Degree

Doctor of Engineering (DEng)

Department

Mechanical and Industrial Engineering

Document Type

Dissertation

Abstract

Asthma is a chronic condition whose symptoms are managed/prevented using medication and interventions. The overarching objective of this study was to evaluate the impact of patients' demographics on case management enrollment and healthcare utilization, as well as to develop machine learning models to predict high-cost patients.

To accomplish these goals, the Man-Whiteness test, the chi-squares test, logistic regression and odds ratios, and machine learning models were implemented. The average cost of the non-enrolled CM group was significantly higher than the enrolled group (p-value .0001). In addition, the non-enrolled groups had considerably more visits to the emergency department than the other group (p .0001), but the enrolled group had significantly more visits to specialists (p = 0.00024). The racial variable had a significant impact on enrolment in CM. The present study did not find any association between age and gender with CM enrollment.

Based on machine learning models, our prediction system is 70% trained and 30% tested. Depending on the parameters included in the dataset, our machine learning models achieved prediction accuracy ranging from 66% to 93%. A feature significance study found that procedure number, ED visits, age, primary care visits, and hospital outpatient visits characteristics are the most significant elements in constructing a predictive model for HCAP, with an average accuracy 93.08%.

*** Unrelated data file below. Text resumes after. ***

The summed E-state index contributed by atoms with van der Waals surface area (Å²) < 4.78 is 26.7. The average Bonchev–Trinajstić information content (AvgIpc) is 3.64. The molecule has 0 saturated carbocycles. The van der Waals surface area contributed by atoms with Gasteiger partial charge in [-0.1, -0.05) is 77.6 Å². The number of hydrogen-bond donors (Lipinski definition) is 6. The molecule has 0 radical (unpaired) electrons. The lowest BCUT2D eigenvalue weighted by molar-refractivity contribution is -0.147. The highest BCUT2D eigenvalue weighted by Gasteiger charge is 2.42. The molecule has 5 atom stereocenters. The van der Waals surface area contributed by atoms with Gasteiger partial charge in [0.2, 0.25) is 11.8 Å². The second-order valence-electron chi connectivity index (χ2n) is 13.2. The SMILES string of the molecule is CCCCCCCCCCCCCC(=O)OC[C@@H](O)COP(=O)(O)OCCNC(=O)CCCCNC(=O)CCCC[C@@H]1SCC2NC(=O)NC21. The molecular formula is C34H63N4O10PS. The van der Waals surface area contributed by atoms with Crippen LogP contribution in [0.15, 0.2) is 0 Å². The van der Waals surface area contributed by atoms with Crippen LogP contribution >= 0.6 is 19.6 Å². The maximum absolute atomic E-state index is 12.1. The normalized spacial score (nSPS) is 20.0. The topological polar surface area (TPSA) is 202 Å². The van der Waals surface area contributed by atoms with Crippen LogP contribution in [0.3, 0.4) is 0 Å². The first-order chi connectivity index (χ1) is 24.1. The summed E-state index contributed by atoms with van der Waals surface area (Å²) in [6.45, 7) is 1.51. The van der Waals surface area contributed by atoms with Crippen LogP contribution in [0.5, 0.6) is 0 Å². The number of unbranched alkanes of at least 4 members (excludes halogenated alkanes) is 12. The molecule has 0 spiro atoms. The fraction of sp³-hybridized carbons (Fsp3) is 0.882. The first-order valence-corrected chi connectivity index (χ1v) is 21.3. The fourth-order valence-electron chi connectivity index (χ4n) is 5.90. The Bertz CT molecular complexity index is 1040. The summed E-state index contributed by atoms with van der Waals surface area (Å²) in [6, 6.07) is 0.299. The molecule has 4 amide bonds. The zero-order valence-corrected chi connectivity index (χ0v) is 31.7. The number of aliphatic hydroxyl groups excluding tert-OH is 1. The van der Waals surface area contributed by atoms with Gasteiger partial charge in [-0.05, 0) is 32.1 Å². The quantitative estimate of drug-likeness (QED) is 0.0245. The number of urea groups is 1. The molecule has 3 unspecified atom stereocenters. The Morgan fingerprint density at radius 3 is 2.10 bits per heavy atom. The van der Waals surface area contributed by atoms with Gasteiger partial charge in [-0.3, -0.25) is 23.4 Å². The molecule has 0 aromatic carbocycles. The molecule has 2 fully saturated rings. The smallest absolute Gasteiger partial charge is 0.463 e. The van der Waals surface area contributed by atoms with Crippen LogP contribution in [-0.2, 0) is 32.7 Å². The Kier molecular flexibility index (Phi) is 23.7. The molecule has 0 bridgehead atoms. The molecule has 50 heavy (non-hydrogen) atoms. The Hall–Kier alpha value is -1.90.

Age was associated with emergency department, inpatient and outpatient hospitalization, primary care, and specialist visits with odds ratios (p-values) of 1.03 (<.001), 1.01 (<.001), 1.01 (<.001), 0.96 (<.001), and 0.99 (<.001), respectively. Asthmatic males are more likely to seek primary care (OR = 1.05, p = 0.033) and less likely to need hospitalization (OR = 0.72, p <.001). African American asthmatic patients were more likely to visit the emergency department than white patients (OR = 2.08 and p <.001), but less likely to visit outpatient hospitalization, primary care, and specialist with odds ratios (p-values) of 0.89 (<.001), 0.66 (<.001), 0.67 (<.001), respectively. Hispanic asthmatic patients were related with reduced inpatient and primary care use than other patients 0.47 (0.015) and 0.75 (0.007), but they were more likely to attend outpatient hospitalization than white asthmatic patients 2.54 (<.001).

Date

3-2-2023

Committee Chair

Nahmens, Isabelina

DOI

10.31390/gradschool_dissertations.6054

Available for download on Wednesday, February 28, 2024

Share

COinS